It’s always good to have plenty of ways to write down ideas, and organize thoughts, but also it’s good to document what is happening, with timelines, quotes, drawings, and photos. It can be a car accident, or you witnessing someone on the bus get assaulted, you don’t want to wish you had some way to remember exactly what happened. If you have some app like Periscope, or even just Facebook live, that is also a good way to document events.

Also, sometimes it’s just nice to draw 🙂

Waterbottle (to drink, but always refill it), Maloxx, asprin, bandana, small first aid kit

These are “just in case” things mostly, except for the water. It’s also good to stay hydrated. But it’s also in the event that you’re protesting, or even on the way home and run into an escalated police situation. It definitely happens. These are so you can treat yourself or others, even for tear gas and other police related injuries. Or white nationalist related injuries. Also, for people worried about safety, a metal (or any) waterbottle filled with water is basically a club, and if you’re ever worried about walking home at night, or feel like you’re in an unsafe situation, keeping your waterbottle filled can be an unpleasant surprise for someone else and big help to you.

I  try to well stocked with lots of first aid goodies, and keep up to date on proper training. Even if you’re not someone who might drop by a protest after work, it’s always good to be prepared. For example, in my area, we have earthquakes, and we’re encouraged to carry emergency supplies in our cars. I don’t have a car, so I carry supplies in my bag. I also get around a lot on the bus, on foot, on kayak, to work and to a lot of community events. I’m trained in CPR/ First Aid (I cannot recommend enough that everyone routinely gets this training, it is a great skill to know) and I have used some of my First Aid skills and kit plenty of times before just at work, while hiking, on the bus, and many other places. People fall down, choke on food, and other everyday occurrences that have nothing to do with going to large protests. If you want to be a great community member, get First Aid training!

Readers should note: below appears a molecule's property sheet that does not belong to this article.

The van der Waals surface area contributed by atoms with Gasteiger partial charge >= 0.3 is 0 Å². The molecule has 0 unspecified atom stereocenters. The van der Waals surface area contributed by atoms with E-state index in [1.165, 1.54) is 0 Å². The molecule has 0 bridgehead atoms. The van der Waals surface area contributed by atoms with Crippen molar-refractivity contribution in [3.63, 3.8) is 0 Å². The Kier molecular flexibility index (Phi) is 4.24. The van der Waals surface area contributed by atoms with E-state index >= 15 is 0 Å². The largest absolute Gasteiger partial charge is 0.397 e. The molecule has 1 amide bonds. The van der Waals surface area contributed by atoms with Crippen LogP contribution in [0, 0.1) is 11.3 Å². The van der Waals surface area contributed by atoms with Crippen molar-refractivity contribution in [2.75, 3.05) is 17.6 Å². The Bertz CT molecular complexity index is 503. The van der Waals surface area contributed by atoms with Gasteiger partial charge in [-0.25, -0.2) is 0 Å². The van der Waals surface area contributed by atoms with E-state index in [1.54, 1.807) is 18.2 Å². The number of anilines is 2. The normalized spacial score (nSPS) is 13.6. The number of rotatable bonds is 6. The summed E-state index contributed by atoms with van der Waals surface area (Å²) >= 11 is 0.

sewing kit, important phone numbers (ACLU, my partner, my doctor), list of medications I take, extra medication (enough for three days)

These are all the miscellaneous odds and ends that I carry with me, but again, even if you don’t plan on going to protests of participating in direct actions that may get you arrested (not chaining yourself to the oil-trains anytime soon) it’s still a good idea to carry much of this info with you. Car accidents happen and you may want your doctor and families number, especially if your cell phone gets damaged. Also, many people in our country live in areas where natural disaster preparedness is a good idea, and therefor carrying extra medication and loved one’s phone numbers is a good idea. Also consider money for a payphone incase your phone is damaged, although in many cities these are being torn out, so look around your area, and if you live in an area where there could even be an emergency, or if you’re even going to a protest where you think there is a possibility something could happen, come talk to your family ahead of time to make a contact plan.